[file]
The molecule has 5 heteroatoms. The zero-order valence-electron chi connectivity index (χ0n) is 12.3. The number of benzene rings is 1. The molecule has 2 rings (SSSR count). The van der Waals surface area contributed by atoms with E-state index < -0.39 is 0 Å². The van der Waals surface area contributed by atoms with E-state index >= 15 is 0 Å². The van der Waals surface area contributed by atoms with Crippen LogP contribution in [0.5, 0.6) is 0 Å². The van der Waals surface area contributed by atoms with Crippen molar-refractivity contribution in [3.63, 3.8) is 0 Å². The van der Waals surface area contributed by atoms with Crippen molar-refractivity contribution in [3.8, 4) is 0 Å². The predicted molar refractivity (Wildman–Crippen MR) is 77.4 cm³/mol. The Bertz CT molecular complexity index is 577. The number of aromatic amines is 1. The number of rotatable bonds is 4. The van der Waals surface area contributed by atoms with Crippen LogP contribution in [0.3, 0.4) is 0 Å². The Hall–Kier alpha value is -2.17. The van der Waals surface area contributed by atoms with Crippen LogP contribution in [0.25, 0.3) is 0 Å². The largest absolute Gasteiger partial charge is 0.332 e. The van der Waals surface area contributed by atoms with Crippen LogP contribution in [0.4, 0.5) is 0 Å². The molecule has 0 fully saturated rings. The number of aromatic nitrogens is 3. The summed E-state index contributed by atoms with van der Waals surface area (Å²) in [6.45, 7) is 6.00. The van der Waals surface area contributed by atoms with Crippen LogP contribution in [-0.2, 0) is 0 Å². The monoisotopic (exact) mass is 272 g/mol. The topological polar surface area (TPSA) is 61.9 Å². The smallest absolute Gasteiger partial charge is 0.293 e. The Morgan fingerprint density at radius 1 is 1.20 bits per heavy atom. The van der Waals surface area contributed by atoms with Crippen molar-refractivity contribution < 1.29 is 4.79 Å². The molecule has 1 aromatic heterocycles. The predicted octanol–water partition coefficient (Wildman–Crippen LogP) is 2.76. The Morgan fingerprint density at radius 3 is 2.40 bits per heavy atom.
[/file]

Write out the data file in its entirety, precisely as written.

The molecule has 5 heteroatoms. The zero-order valence-electron chi connectivity index (χ0n) is 12.3. The number of benzene rings is 1. The molecule has 2 rings (SSSR count). The van der Waals surface area contributed by atoms with E-state index < -0.39 is 0 Å². The van der Waals surface area contributed by atoms with E-state index >= 15 is 0 Å². The van der Waals surface area contributed by atoms with Crippen LogP contribution in [0.5, 0.6) is 0 Å². The van der Waals surface area contributed by atoms with Crippen molar-refractivity contribution in [3.63, 3.8) is 0 Å². The van der Waals surface area contributed by atoms with Crippen molar-refractivity contribution in [3.8, 4) is 0 Å². The predicted molar refractivity (Wildman–Crippen MR) is 77.4 cm³/mol. The Bertz CT molecular complexity index is 577. The number of aromatic amines is 1. The number of rotatable bonds is 4. The van der Waals surface area contributed by atoms with Crippen LogP contribution in [0.3, 0.4) is 0 Å². The Hall–Kier alpha value is -2.17. The van der Waals surface area contributed by atoms with Crippen LogP contribution in [0.25, 0.3) is 0 Å². The largest absolute Gasteiger partial charge is 0.332 e. The van der Waals surface area contributed by atoms with Crippen LogP contribution in [0.4, 0.5) is 0 Å². The molecule has 0 fully saturated rings. The number of aromatic nitrogens is 3. The summed E-state index contributed by atoms with van der Waals surface area (Å²) in [6.45, 7) is 6.00. The van der Waals surface area contributed by atoms with Crippen LogP contribution in [-0.2, 0) is 0 Å². The monoisotopic (exact) mass is 272 g/mol. The topological polar surface area (TPSA) is 61.9 Å². The smallest absolute Gasteiger partial charge is 0.293 e. The Morgan fingerprint density at radius 1 is 1.20 bits per heavy atom. The van der Waals surface area contributed by atoms with Crippen molar-refractivity contribution < 1.29 is 4.79 Å². The molecule has 1 aromatic heterocycles. The predicted octanol–water partition coefficient (Wildman–Crippen LogP) is 2.76. The Morgan fingerprint density at radius 3 is 2.40 bits per heavy atom.